Now, I did understand that this man, who had a lot of responsibilities within the church on the best of days, was not going to be able to drop everything- particularly a hospital call. But he had handed me off to someone I didn’t know and didn’t know me and I never heard from him again. He had fallen back on the basic Catholic chain of command; in a strictly canonical and theological sense, my personal relationship with the priest was immaterial.
In his eyes, my problem needed a priest- any priest. But regardless of that, actually my problem needed a friend and a cup of coffee…
I reached out to an older couple who had had me over before. They cooked me dinner, which did feel good. But my guess is that our relationship wasn’t deep enough to be invited over more than once…
I kept going to Mass as I normally did, but I was an emotional wreck. I would just sit there in tears.
I was in tears as I passed the peace to those around me.
I was in tears kneeling for the Eucharistic prayers.
I was in tears as I went forward and received the elements.
‘The body of Christ.’ (weeping) ‘Amen…’
‘The blood of Christ, the cup of salvation.’ (weeping) ‘Amen …’
I was in tears as I returned to my seat and in tears as I knelt in prayer.
I was in tears after the service. I would sit or kneel in silence, in tears.
It was the same for four weeks. My emotions were real and raw. Yet in those four weeks, no one sat with me or comforted me. No one phoned. No one dropped by.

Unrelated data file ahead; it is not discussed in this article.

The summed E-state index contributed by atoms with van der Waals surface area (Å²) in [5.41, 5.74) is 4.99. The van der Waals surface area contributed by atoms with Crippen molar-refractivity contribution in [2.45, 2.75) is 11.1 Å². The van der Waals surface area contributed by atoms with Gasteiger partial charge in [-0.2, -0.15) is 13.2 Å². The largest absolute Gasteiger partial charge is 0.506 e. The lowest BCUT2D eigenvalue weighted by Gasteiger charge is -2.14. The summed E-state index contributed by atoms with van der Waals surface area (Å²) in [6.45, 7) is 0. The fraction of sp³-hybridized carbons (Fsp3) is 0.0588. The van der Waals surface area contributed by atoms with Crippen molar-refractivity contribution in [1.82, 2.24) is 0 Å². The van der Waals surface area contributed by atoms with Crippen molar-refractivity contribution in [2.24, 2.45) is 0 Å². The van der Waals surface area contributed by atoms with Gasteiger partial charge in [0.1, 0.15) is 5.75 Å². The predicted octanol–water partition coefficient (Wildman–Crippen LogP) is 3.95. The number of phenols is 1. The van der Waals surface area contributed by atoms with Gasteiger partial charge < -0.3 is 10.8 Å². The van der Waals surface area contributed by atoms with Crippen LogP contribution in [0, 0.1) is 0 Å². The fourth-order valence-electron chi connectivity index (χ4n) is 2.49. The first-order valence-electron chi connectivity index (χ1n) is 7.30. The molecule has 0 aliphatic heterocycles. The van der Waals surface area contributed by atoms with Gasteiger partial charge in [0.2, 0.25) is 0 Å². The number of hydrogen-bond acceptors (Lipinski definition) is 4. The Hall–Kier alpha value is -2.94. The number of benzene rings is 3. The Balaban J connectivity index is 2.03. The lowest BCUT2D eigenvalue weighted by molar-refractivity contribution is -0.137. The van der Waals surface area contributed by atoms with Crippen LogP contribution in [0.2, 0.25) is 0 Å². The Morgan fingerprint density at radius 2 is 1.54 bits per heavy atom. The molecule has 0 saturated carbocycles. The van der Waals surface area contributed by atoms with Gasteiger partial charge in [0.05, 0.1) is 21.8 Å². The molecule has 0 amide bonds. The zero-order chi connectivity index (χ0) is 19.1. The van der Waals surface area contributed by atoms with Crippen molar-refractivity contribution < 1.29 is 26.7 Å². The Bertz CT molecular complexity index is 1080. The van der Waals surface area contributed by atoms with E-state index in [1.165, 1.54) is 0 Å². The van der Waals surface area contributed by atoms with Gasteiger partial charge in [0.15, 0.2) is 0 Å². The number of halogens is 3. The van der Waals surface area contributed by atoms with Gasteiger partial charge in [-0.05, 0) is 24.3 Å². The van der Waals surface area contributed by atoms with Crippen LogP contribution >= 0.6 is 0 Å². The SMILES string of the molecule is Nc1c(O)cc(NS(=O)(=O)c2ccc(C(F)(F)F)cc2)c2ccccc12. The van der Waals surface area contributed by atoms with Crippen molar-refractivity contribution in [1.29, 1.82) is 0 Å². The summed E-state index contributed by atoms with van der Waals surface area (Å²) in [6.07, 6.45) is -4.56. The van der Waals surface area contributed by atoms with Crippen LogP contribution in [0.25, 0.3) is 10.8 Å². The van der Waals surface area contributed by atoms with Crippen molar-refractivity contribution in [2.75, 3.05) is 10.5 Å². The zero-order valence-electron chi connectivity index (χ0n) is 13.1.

Never had I felt so alone.
I wasn’t angry; I was too fragile to feel anything but grief.
But I was embarrassed and hurt.
The fifth week, I couldn’t face doing it again…
… Which pretty much brings us up to the present.
When it comes to that particular parish, I find myself not so much in a place of not wanting to go back as not really knowing how. I’ve lived in the Christian context my whole life, and I don’t want to feed one particular false assumption that many Christians have- that those who are ‘struggling’ may drift away, but they always come back, and their return is the sign that the ‘struggles’ are over.
But I don’t really know if my ‘struggle’ is indeed ‘over’. I’m no longer dealing with the depths of despair that I had at the beginning; my former wife and I see each other often, we like each other, we raise our two kids together, trust and respect each other, and are good friends.
But… I still feel loss now and again. I still feel lonely now and again… and my local parish wasn’t there for me when I needed them the most, and that weighs heavily on me. I don’t want them to be put in the position to see me arrive for Mass again and make the assumption, ‘oh, he’s back. He must be better.’
I am better… But they didn’t help me get better.
I haven’t left the Church; if I were back in Belfast, I’d be at Clonard Monastery. If I were in Jerusalem, I would kneel and kiss the Stone of Anointing in the Church of the Holy Sepulchre. If I were in Bethlehem, I would join pilgrims in the Church of the Nativity. I pray daily. I’m regularly in the Prayer Book. I burn candles and incense in front of the icons often. I’m still moved by the same theological books, the same devotionals, the same biblical texts. I feel Catholic. I am Catholic.
I haven’t left the Church.
But I have left my parish…
And I don’t think I’m missed.